and others are far more likely to give money to the
candidate who is already in a position because they know that candidate is likely
to win and therefore, their money is going to get them access to that candidate who will
hear out their concerns and perhaps look upon them favorably. So compared to all of this, Candidate Rose has a really uphill battle. He’s got to pay for a lot of things that the incumbent doesn’t have to, he doesn’t have the name
recognition or the automatic media attention, and he’s
viewed less favorably by the people who might give money. He’s a bit of an unknown quantity. Another advantage that incumbents have is that they get to draw voting districts at least every 10 years in
response to the US Census and changes in populations,
the districts and states must be redrawn. Politicians do that redrawing
and they tend to use this opportunity to create
safe districts for themselves, safe being districts where the voters who are arranged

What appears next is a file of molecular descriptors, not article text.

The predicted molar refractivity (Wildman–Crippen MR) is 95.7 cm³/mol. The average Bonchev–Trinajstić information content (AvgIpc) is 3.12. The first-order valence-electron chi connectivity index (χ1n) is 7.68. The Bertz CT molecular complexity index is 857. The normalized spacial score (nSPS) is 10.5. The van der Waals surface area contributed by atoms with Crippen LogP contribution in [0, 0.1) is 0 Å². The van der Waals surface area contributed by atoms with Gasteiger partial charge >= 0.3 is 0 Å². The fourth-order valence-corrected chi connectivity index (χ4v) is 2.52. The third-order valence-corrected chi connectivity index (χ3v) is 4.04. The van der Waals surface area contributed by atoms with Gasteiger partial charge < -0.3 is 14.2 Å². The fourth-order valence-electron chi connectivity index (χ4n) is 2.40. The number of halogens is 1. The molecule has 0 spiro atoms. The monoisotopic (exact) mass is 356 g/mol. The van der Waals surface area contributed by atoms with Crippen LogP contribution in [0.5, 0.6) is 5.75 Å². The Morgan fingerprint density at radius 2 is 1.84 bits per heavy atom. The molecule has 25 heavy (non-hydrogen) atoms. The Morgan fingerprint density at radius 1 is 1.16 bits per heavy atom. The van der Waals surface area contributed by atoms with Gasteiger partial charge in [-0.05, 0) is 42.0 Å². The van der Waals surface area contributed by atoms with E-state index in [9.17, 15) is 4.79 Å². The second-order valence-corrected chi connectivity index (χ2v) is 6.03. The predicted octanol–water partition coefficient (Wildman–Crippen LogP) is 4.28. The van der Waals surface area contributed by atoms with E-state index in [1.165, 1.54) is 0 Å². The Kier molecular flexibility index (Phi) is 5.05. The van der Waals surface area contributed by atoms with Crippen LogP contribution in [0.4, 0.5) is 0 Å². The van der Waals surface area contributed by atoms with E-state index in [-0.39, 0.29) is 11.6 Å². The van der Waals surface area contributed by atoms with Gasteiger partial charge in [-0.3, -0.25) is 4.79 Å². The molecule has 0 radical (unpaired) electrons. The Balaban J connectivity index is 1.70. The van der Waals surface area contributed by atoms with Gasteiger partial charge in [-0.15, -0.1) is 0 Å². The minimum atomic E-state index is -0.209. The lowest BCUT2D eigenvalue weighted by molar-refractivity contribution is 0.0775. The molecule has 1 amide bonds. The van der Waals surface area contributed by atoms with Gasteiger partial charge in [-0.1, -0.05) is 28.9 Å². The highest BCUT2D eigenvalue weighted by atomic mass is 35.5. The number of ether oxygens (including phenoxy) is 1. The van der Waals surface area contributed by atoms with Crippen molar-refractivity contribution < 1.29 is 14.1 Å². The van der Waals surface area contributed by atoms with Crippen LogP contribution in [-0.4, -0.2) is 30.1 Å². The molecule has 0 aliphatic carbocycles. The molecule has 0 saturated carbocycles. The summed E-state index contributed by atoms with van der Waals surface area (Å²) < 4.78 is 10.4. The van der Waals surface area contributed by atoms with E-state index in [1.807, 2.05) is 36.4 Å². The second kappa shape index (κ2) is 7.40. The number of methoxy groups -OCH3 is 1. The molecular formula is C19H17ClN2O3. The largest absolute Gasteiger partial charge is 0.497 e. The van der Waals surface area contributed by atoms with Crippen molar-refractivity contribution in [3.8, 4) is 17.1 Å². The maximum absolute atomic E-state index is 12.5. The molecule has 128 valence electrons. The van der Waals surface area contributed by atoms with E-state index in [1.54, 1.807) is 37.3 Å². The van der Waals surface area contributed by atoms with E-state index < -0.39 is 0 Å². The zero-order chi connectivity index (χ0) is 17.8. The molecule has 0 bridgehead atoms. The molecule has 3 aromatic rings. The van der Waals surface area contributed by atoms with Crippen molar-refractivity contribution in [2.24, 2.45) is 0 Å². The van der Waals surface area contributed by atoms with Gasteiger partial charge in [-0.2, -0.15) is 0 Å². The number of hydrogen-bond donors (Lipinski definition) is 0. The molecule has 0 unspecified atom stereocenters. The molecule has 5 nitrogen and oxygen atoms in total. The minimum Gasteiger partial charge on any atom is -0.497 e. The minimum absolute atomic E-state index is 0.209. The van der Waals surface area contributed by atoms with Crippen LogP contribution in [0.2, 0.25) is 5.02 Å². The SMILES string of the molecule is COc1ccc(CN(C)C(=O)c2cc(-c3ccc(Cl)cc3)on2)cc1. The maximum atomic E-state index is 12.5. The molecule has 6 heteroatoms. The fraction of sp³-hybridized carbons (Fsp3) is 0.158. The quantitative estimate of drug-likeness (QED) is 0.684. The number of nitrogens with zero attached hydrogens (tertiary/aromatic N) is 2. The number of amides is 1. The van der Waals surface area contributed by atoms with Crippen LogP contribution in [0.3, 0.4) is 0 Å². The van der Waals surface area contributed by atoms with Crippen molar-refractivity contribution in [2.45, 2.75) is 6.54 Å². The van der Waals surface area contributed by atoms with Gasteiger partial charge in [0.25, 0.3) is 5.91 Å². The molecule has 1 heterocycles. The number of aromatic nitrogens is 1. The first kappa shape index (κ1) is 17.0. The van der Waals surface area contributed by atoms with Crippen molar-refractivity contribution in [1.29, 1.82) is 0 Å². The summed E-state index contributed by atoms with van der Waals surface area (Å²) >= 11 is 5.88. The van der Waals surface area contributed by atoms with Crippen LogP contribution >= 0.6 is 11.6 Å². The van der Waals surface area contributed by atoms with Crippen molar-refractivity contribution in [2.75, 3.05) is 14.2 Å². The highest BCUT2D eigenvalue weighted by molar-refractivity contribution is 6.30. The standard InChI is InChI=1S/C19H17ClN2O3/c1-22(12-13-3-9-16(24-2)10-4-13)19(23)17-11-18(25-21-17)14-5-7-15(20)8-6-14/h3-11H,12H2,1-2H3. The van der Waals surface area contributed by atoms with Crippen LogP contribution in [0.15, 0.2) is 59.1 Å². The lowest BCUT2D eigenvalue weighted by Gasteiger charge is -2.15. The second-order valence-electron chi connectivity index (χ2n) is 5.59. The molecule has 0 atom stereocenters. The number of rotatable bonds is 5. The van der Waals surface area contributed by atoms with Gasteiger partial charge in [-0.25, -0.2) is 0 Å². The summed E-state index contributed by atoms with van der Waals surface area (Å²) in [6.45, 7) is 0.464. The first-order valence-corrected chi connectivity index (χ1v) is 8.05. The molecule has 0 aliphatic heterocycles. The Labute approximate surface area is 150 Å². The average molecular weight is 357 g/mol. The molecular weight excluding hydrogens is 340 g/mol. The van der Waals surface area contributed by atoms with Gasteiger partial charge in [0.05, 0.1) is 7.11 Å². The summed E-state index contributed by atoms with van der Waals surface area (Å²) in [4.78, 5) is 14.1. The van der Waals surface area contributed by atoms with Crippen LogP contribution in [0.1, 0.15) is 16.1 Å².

geographically will be likely to vote them back into power. Those in power will also
generally use this opportunity to attempt to harm their opponents in a process known as gerrymandering. There are two other major
factors that contribute to whether a Congress member is reelected. One of them is in each state, the form that their primary takes. Some states like Iowa have
caucuses where party members gather to vote on who
their nominee should be. These are very tightly
controlled by the party. There are closed primaries where only the registered members of a party may vote on their party’s nominees for election, and then there are open primaries, where any registered voter
can vote for a party nominee, even if they belong to the opposing party. So the form estates primary
takes as a strong effect on how tight the party
control is over that process. The last factor affecting
Congressional elections is whether or not they coincide with a presidential election. There’s much higher voter
turnout for presidential elections since there’s a
great deal of interest in them and money spent on them, and that means that you tend to get a broader
sample of the population. More people are likely to vote,
so you’ll have a better idea of how the American voting
public is feeling more generally, but in midterm elections,